Changing of the seasons
Changing of the seasons
F1 has developed a season. A bit like the tennis calendar has a grass court season (though that phrase always amuses me given it seems to consist solely of Wimbledon and some warm-up tournaments for Wimbledon). It now is in a mini-run of tracks cut from the same cloth.
We had Montreal, then Baku, and the run is completed this weekend by the Red Bull Ring in Austria. These circuits each are made up mainly of straights, some long, separately almost exclusively by slow turns. Point and squirt, as we used to say. Straightline speed, braking stability and traction are the chief discriminators.
The image of the Red Bull Ring has over time shifted about as frequently as its name. When F1 first rocked up in 1997, to what was then called the A1-Ring, many struggled to forgive it for trampling the magnificent Österreichring underfoot. In sharp contrast the new version seemed then achingly tepid.
It dropped off the calendar after 2003, but then Red Bull money – as evidenced in the current nomenclature – brought it back for 2014. And we then got a demonstration that time is a great healer, or else that things are judged in their context. Suddenly the track had developed a charm in the age of the cavernous Tilke-drome (ironic as this was in fact Hermann Tilke’s first F1 effort). It seems now to be a firm fan’s favourite.
The place does have things going for it. The wonderful Styrian scenery and undulations remain as was of course. More pointedly the track tends to offer good races with overtaking at least possible, as well as big crowds, tight fields and unusual competitive orders. The latter two factors in turn relate to a place that doesn’t strain aero too greatly – a combination of thin air and that as noted most of the corners aren’t quick – as well as that it’s a short lap that lasts not much more than a minute. This year the cars are even quicker…
And as we were reminded in last year’s visit rain can shake things up too; its arrival in qualifying (aided by a few grid penalties) gave us the refreshing sight of Nico Hulkenberg on the starting grid’s front row, and Jenson Button third (Jenson ran second early in the race too). Pascal Wehrliein also scored a point for Manor.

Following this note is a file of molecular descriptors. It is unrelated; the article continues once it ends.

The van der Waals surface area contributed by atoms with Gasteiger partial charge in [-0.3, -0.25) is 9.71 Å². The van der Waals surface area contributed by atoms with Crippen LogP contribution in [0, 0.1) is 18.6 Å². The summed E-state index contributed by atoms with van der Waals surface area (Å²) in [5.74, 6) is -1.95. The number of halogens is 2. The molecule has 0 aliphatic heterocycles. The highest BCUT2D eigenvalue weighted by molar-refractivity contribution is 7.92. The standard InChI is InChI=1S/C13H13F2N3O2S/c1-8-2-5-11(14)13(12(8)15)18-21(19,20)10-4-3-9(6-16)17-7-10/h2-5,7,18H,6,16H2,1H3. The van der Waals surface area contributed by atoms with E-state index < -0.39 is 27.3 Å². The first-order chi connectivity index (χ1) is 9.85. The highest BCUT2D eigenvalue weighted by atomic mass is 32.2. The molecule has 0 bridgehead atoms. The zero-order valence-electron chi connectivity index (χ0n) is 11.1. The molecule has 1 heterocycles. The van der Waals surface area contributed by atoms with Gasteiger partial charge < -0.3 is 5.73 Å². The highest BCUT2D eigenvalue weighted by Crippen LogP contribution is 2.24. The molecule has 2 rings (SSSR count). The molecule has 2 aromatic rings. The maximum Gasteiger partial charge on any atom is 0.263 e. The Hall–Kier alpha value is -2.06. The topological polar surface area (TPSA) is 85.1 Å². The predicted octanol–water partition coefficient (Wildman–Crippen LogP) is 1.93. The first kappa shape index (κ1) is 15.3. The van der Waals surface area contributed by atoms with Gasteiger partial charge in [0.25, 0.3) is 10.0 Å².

Mercedes entered this point and squirt season with trepidation, as it was the sort of track that it had been struggling on this year. But it took a one-two in Canada and while in Baku our attention’s been taken away somewhat it should not be forgotten that Ferrari qualified over a second off Lewis Hamilton’s pole time (but then again Baku is peculiar).
That the Red Bull Ring is a power track and the altitude puts strain on the turbos would ordinarily make it Merc country (though there’s not much between the Merc unit and the Ferrari these days). Yet an acute challenge here is getting even warm up between the front and rear tyres, as the traction zones ensure the rears heat up quickly but the fronts may not come in so rapidly. This sort of uneven tyre warm up really flummoxed Mercedes earlier in the year so it feels like this weekend will be the biggest test of whether the problem is solved.
For Lewis meanwhile big braking zones are usually his thing yet he’s actually not had a universally happy time here since F1 returned. He botched his final qualifying efforts at this track in his first two visits, followed Nico Rosberg home ignominiously in the 2015 race (picking up a penalty for crossing the pit exit line), while we know that last year his route to victory wasn’t entirely straightforward.